City councillor aims to eliminate plastic produce stickers

A city councillor in Maple Ridge, B.C. is putting forward a proposal to peel the grocery store stickers off fruits and vegetables for good.

Maple Ridge Councilor Craig Speirs says the plastic-based stickers are a serious contaminant.

"They get thrown into the compost stream and contaminate the compost stream which then contaminates the soil that grows our food," he explained.

The small stickers are used to identify organic items or mark produce with the Price Look Up (PLU) codes used by cashiers.

The City of Maple Ridge has put forward a preliminary proposal to get rid of the stickers for the annual Union of B.C. Municipalities (UBCM) convention.

The proposal says the use of plastic, non-compostable identification stickers should be eliminated and replaced with compostable stickers, vegetable-based ink or food safe stamps.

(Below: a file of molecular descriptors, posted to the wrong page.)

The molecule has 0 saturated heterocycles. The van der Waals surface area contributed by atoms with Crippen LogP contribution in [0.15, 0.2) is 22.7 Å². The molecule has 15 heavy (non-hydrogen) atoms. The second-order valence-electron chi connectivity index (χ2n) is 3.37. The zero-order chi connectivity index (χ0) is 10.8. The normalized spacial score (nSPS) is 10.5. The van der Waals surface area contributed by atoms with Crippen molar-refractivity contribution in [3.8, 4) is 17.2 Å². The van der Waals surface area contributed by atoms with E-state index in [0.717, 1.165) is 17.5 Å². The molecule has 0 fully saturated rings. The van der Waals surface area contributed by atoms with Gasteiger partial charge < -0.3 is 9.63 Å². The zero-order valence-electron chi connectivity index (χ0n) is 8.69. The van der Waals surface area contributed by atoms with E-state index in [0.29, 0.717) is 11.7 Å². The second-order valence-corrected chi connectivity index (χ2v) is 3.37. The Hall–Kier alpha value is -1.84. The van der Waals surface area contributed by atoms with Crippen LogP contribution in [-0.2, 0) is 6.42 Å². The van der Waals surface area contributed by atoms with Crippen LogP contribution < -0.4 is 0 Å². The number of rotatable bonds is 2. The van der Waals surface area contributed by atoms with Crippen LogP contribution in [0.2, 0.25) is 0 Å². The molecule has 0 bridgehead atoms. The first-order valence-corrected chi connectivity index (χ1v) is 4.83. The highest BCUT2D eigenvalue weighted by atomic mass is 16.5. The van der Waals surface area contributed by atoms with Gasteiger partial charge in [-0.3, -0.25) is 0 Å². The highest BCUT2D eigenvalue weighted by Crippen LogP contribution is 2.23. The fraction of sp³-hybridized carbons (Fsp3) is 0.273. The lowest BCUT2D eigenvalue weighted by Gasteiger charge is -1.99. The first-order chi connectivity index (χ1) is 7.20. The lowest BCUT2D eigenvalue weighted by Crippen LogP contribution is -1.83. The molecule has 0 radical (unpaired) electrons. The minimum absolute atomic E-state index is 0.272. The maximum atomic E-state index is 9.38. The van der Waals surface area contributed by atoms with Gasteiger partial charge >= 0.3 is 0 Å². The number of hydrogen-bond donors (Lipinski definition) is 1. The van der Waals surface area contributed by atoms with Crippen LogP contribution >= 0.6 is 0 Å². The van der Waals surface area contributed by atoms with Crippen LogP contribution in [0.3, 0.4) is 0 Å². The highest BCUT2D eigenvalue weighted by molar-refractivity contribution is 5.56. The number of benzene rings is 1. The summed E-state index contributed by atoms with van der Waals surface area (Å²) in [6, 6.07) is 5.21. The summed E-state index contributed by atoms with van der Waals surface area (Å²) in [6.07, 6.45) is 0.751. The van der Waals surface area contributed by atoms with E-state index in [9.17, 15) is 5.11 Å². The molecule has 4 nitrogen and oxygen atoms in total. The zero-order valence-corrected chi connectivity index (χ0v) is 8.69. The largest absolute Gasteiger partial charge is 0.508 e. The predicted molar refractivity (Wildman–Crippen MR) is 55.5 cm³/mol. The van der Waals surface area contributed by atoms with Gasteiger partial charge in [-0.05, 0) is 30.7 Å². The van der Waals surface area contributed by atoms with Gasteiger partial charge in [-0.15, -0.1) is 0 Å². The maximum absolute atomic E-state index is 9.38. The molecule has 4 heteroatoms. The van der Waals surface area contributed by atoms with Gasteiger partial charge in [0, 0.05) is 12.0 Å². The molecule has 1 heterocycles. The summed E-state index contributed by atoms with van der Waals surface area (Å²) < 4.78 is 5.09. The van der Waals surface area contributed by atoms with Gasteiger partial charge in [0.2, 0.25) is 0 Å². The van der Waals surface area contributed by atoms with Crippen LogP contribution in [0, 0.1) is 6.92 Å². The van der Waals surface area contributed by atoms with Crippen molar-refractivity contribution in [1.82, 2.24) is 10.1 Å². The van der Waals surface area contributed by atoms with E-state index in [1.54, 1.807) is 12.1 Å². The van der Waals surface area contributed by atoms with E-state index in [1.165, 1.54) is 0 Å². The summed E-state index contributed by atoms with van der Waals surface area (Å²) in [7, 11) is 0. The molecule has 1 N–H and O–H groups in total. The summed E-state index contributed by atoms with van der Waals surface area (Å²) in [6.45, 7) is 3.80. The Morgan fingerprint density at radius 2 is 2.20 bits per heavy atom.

Speirs says reaction to the idea has been mixed, with some on social media saying the tiny stickers are not a big deal and the city should focus on other issues.

"There's been a lot of derision online. I understand. People consider them small things. But in our consumer society, small things add up very quickly ... We go through billions of stickers."

The City of Maple Ridge is forwarding the resolution to the Lower Mainland Government Association for consideration and if approved, the resolution could go onto the UBCM which can suggest changes to provincial and federal legislation.

Speirs is optimistic.

"I'm not shy about stepping up and putting things forward when I think there's an issue that should be addressed or at least discussed."

Want to hear more?Listen to our full interview with Craig Speirs on CBC's The Early Edition here: